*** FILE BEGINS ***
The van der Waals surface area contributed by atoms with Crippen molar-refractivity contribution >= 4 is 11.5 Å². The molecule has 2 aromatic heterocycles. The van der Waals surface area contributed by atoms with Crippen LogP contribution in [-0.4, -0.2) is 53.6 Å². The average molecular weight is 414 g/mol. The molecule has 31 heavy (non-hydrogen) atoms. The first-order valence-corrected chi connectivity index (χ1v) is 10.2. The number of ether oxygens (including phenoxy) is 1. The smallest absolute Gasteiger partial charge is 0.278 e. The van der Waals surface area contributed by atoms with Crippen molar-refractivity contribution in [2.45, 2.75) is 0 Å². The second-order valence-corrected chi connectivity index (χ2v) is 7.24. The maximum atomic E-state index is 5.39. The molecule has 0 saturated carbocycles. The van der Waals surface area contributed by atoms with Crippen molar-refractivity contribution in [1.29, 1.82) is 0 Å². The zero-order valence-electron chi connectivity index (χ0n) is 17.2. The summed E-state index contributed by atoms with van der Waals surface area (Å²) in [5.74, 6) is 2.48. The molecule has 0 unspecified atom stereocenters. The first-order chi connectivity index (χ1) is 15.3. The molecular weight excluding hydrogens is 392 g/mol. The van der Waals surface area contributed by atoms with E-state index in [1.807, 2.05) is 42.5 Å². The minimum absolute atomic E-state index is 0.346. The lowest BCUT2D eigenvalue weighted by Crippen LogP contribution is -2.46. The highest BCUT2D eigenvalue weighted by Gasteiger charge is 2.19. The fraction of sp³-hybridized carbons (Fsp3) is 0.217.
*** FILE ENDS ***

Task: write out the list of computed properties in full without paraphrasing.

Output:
The van der Waals surface area contributed by atoms with Crippen molar-refractivity contribution >= 4 is 11.5 Å². The molecule has 2 aromatic heterocycles. The van der Waals surface area contributed by atoms with Crippen LogP contribution in [-0.4, -0.2) is 53.6 Å². The average molecular weight is 414 g/mol. The molecule has 31 heavy (non-hydrogen) atoms. The first-order valence-corrected chi connectivity index (χ1v) is 10.2. The number of ether oxygens (including phenoxy) is 1. The smallest absolute Gasteiger partial charge is 0.278 e. The van der Waals surface area contributed by atoms with Crippen molar-refractivity contribution in [2.45, 2.75) is 0 Å². The second-order valence-corrected chi connectivity index (χ2v) is 7.24. The maximum atomic E-state index is 5.39. The molecule has 0 saturated carbocycles. The van der Waals surface area contributed by atoms with Crippen molar-refractivity contribution in [1.29, 1.82) is 0 Å². The zero-order valence-electron chi connectivity index (χ0n) is 17.2. The summed E-state index contributed by atoms with van der Waals surface area (Å²) in [5.74, 6) is 2.48. The molecule has 0 unspecified atom stereocenters. The first-order chi connectivity index (χ1) is 15.3. The molecular weight excluding hydrogens is 392 g/mol. The van der Waals surface area contributed by atoms with E-state index in [1.807, 2.05) is 42.5 Å². The minimum absolute atomic E-state index is 0.346. The lowest BCUT2D eigenvalue weighted by Crippen LogP contribution is -2.46. The highest BCUT2D eigenvalue weighted by Gasteiger charge is 2.19. The fraction of sp³-hybridized carbons (Fsp3) is 0.217.